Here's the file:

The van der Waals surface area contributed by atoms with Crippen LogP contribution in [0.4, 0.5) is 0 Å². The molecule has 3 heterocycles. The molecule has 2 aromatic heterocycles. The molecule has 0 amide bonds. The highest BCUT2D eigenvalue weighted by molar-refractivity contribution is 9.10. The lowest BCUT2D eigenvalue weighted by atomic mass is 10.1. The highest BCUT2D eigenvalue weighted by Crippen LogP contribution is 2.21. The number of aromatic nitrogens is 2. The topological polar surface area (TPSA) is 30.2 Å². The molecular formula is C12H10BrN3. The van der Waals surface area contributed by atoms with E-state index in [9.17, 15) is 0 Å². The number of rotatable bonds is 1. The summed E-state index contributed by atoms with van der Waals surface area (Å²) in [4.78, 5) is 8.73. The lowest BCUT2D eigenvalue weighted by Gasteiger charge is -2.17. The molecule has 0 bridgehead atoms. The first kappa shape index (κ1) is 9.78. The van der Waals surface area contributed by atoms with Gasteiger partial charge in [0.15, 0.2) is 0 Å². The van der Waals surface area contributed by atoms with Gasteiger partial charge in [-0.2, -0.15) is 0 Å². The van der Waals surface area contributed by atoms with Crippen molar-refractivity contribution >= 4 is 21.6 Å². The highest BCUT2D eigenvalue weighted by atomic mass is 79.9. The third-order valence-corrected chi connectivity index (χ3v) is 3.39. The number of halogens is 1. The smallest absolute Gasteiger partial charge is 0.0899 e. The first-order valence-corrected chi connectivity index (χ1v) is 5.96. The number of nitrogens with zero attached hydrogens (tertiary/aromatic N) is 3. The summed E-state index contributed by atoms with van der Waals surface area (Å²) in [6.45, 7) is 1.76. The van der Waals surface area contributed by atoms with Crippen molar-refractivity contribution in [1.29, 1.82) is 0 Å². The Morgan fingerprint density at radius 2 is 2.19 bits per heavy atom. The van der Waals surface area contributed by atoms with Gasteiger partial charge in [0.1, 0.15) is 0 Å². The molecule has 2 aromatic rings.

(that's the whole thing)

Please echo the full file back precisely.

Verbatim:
The van der Waals surface area contributed by atoms with Crippen LogP contribution in [0.4, 0.5) is 0 Å². The molecule has 3 heterocycles. The molecule has 2 aromatic heterocycles. The molecule has 0 amide bonds. The highest BCUT2D eigenvalue weighted by molar-refractivity contribution is 9.10. The lowest BCUT2D eigenvalue weighted by atomic mass is 10.1. The highest BCUT2D eigenvalue weighted by Crippen LogP contribution is 2.21. The number of aromatic nitrogens is 2. The topological polar surface area (TPSA) is 30.2 Å². The molecular formula is C12H10BrN3. The van der Waals surface area contributed by atoms with E-state index in [9.17, 15) is 0 Å². The number of rotatable bonds is 1. The summed E-state index contributed by atoms with van der Waals surface area (Å²) in [4.78, 5) is 8.73. The lowest BCUT2D eigenvalue weighted by Gasteiger charge is -2.17. The molecule has 0 bridgehead atoms. The first kappa shape index (κ1) is 9.78. The van der Waals surface area contributed by atoms with Gasteiger partial charge in [0.15, 0.2) is 0 Å². The van der Waals surface area contributed by atoms with Gasteiger partial charge in [-0.2, -0.15) is 0 Å². The van der Waals surface area contributed by atoms with Crippen molar-refractivity contribution >= 4 is 21.6 Å². The highest BCUT2D eigenvalue weighted by atomic mass is 79.9. The third-order valence-corrected chi connectivity index (χ3v) is 3.39. The number of halogens is 1. The smallest absolute Gasteiger partial charge is 0.0899 e. The first-order valence-corrected chi connectivity index (χ1v) is 5.96. The number of nitrogens with zero attached hydrogens (tertiary/aromatic N) is 3. The summed E-state index contributed by atoms with van der Waals surface area (Å²) in [6.45, 7) is 1.76. The van der Waals surface area contributed by atoms with Crippen molar-refractivity contribution in [1.29, 1.82) is 0 Å². The Morgan fingerprint density at radius 2 is 2.19 bits per heavy atom. The van der Waals surface area contributed by atoms with Gasteiger partial charge in [0.1, 0.15) is 0 Å². The molecule has 2 aromatic rings.